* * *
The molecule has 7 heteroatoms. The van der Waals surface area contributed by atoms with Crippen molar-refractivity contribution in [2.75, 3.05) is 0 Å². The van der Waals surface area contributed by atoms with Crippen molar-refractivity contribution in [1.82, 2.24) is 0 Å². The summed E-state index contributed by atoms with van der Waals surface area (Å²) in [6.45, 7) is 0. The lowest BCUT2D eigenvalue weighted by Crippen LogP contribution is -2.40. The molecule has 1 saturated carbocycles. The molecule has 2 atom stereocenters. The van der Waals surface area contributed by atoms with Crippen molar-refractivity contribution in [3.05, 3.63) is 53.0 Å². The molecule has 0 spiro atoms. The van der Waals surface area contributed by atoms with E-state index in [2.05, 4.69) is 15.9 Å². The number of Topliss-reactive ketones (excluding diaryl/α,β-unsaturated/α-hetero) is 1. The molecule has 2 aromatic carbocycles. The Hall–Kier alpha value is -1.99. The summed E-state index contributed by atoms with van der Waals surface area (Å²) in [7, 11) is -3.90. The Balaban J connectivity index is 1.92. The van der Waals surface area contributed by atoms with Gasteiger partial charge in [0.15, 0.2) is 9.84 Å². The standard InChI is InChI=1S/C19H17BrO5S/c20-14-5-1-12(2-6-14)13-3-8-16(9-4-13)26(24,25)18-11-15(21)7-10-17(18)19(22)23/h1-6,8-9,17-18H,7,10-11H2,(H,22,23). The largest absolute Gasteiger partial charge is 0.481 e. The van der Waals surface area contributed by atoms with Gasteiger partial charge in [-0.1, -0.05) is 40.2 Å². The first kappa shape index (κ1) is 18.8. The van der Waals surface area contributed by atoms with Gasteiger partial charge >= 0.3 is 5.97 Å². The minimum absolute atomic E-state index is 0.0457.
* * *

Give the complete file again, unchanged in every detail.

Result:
The molecule has 7 heteroatoms. The van der Waals surface area contributed by atoms with Crippen molar-refractivity contribution in [2.75, 3.05) is 0 Å². The van der Waals surface area contributed by atoms with Crippen molar-refractivity contribution in [1.82, 2.24) is 0 Å². The summed E-state index contributed by atoms with van der Waals surface area (Å²) in [6.45, 7) is 0. The lowest BCUT2D eigenvalue weighted by Crippen LogP contribution is -2.40. The molecule has 1 saturated carbocycles. The molecule has 2 atom stereocenters. The van der Waals surface area contributed by atoms with Crippen molar-refractivity contribution in [3.05, 3.63) is 53.0 Å². The molecule has 0 spiro atoms. The van der Waals surface area contributed by atoms with E-state index in [2.05, 4.69) is 15.9 Å². The number of Topliss-reactive ketones (excluding diaryl/α,β-unsaturated/α-hetero) is 1. The molecule has 2 aromatic carbocycles. The Hall–Kier alpha value is -1.99. The summed E-state index contributed by atoms with van der Waals surface area (Å²) in [7, 11) is -3.90. The Balaban J connectivity index is 1.92. The van der Waals surface area contributed by atoms with Gasteiger partial charge in [0.15, 0.2) is 9.84 Å². The standard InChI is InChI=1S/C19H17BrO5S/c20-14-5-1-12(2-6-14)13-3-8-16(9-4-13)26(24,25)18-11-15(21)7-10-17(18)19(22)23/h1-6,8-9,17-18H,7,10-11H2,(H,22,23). The largest absolute Gasteiger partial charge is 0.481 e. The van der Waals surface area contributed by atoms with Gasteiger partial charge in [-0.1, -0.05) is 40.2 Å². The first kappa shape index (κ1) is 18.8. The van der Waals surface area contributed by atoms with Gasteiger partial charge >= 0.3 is 5.97 Å². The minimum absolute atomic E-state index is 0.0457.